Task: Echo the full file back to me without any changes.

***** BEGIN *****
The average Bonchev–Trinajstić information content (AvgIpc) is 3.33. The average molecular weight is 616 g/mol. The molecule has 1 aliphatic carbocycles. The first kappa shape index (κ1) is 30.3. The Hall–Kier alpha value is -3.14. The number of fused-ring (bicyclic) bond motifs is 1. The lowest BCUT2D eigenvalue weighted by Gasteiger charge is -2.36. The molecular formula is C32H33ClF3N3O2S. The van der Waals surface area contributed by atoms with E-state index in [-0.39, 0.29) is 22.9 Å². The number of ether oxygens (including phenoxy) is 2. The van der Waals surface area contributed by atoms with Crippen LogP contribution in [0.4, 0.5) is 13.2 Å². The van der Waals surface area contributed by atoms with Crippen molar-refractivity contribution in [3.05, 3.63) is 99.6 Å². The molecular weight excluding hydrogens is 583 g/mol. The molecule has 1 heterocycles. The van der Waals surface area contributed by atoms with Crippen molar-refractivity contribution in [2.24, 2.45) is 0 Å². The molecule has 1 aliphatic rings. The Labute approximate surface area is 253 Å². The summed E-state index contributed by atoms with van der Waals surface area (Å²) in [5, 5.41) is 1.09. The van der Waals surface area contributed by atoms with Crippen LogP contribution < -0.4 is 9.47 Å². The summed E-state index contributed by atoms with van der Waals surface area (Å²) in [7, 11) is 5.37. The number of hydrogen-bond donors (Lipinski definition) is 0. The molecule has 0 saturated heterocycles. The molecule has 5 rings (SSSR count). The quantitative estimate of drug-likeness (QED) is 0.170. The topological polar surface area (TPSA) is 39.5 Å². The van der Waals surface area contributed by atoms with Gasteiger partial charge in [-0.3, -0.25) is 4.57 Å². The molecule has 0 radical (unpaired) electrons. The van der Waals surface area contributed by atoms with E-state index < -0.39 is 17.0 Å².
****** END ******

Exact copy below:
The average Bonchev–Trinajstić information content (AvgIpc) is 3.33. The average molecular weight is 616 g/mol. The molecule has 1 aliphatic carbocycles. The first kappa shape index (κ1) is 30.3. The Hall–Kier alpha value is -3.14. The number of fused-ring (bicyclic) bond motifs is 1. The lowest BCUT2D eigenvalue weighted by Gasteiger charge is -2.36. The molecular formula is C32H33ClF3N3O2S. The van der Waals surface area contributed by atoms with E-state index in [-0.39, 0.29) is 22.9 Å². The number of ether oxygens (including phenoxy) is 2. The van der Waals surface area contributed by atoms with Crippen LogP contribution in [0.4, 0.5) is 13.2 Å². The van der Waals surface area contributed by atoms with Crippen molar-refractivity contribution in [3.05, 3.63) is 99.6 Å². The molecular weight excluding hydrogens is 583 g/mol. The molecule has 1 heterocycles. The van der Waals surface area contributed by atoms with Crippen molar-refractivity contribution in [2.24, 2.45) is 0 Å². The molecule has 1 aliphatic rings. The Labute approximate surface area is 253 Å². The summed E-state index contributed by atoms with van der Waals surface area (Å²) in [5, 5.41) is 1.09. The van der Waals surface area contributed by atoms with Crippen LogP contribution < -0.4 is 9.47 Å². The summed E-state index contributed by atoms with van der Waals surface area (Å²) in [7, 11) is 5.37. The number of hydrogen-bond donors (Lipinski definition) is 0. The molecule has 0 saturated heterocycles. The molecule has 5 rings (SSSR count). The quantitative estimate of drug-likeness (QED) is 0.170. The topological polar surface area (TPSA) is 39.5 Å². The van der Waals surface area contributed by atoms with Gasteiger partial charge in [-0.3, -0.25) is 4.57 Å². The molecule has 0 radical (unpaired) electrons. The van der Waals surface area contributed by atoms with E-state index < -0.39 is 17.0 Å².